In some implementations, basketball 1310 may have dedicated portions of cover 1312 which are translucent or transparent for outwardly transmitting light indicative of different sensed parameter characteristics. For example, in one implementation, basketball 1310 may have a translucent or transparent portion dedicated for transmitting light indicating the current pressure level of bladder 1314 of basketball 1310. For example, logo 1322 may be translucent or transparent so as to transmit light by light emitter 1324B indicating a current pressure within bladder 1314, wherein other transparent or translucent portions of basketball 1310 do not emit light from light emitter 1324B indicating pressure, but emit light from other light emitters 1324 to provide other information. Similarly, other particular portions of the basketball 1310 may be dedicated to present particular predefined information. For example, in one implementation, grooves 1319 may transmit light from a light emitter 1324A indicating rotational velocity or spiral efficiency.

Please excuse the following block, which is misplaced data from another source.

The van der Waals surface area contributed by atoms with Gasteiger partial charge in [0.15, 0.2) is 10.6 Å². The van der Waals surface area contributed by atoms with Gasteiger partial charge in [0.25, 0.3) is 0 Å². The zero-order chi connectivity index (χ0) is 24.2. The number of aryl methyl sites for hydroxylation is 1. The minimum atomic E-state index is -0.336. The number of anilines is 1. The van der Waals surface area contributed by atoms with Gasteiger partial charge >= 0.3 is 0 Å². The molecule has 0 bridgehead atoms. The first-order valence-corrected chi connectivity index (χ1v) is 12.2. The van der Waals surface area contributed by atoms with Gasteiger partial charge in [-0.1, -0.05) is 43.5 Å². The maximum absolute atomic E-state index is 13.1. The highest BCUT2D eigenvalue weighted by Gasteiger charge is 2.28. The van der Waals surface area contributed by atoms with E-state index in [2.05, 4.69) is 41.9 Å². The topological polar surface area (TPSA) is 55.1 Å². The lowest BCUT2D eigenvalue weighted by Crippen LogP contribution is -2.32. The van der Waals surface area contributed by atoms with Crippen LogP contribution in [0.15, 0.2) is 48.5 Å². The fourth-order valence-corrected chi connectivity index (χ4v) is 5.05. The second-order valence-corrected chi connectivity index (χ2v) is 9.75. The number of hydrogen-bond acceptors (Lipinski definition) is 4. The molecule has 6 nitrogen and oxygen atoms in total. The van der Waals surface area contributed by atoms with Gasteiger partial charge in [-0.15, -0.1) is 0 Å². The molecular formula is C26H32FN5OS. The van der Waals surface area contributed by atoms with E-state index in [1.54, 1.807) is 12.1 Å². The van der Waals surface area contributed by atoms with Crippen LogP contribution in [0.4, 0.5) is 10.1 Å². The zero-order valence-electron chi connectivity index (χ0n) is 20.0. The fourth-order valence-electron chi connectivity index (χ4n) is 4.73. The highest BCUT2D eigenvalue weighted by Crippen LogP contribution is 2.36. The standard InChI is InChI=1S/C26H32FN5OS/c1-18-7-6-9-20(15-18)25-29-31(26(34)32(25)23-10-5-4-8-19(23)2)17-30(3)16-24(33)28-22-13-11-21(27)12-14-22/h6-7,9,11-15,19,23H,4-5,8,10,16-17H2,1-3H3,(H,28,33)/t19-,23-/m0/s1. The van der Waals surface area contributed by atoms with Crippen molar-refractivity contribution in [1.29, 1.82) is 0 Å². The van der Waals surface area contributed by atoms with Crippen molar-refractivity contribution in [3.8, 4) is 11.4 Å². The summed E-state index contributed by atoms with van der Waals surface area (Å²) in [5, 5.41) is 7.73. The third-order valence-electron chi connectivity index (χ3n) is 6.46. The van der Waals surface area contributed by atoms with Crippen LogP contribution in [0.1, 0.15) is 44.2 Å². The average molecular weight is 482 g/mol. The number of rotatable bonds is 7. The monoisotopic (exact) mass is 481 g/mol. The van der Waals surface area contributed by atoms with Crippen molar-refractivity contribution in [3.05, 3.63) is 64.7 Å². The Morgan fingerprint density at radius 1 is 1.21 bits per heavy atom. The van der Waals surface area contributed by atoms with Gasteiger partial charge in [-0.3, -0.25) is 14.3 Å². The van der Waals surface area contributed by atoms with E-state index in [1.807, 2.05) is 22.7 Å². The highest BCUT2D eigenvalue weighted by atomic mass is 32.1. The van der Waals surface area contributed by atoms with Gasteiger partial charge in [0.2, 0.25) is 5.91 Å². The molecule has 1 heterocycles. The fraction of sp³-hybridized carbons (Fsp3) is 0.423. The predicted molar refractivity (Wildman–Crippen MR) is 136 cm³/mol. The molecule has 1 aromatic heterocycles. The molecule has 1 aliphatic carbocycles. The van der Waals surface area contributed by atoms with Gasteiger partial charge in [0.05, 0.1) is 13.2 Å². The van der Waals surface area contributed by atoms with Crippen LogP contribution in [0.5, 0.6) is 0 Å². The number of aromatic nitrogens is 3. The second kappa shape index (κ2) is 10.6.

In one implementation, controller 1134 additionally controls one or more light emitters 1324 based upon signals received from grip sensor 1332. In one implementation, in response to receiving signals indicating that grooves 1318 are being manually contacted or gripped, controller 1334 actuates one or more of sensors 1328, 1330, 1331 from a standby or sleep mode or state to an active state, effectively turning on several the functions of basketball 1310. In such an implementation, battery power is conserved. In one implementation, in response to receiving signals indicating grooves 1319 are no longer being manually contacted or gripped, controller 1334 initiates or begins countdown of a timer counting down to termination of lighting of one or more of light emitters 1324. In such an implementation, after prolonged periods of nonuse or undetected gripping of grooves 1318 or other portions of basketball 1310, light emitters 324 are turned off to conserve power.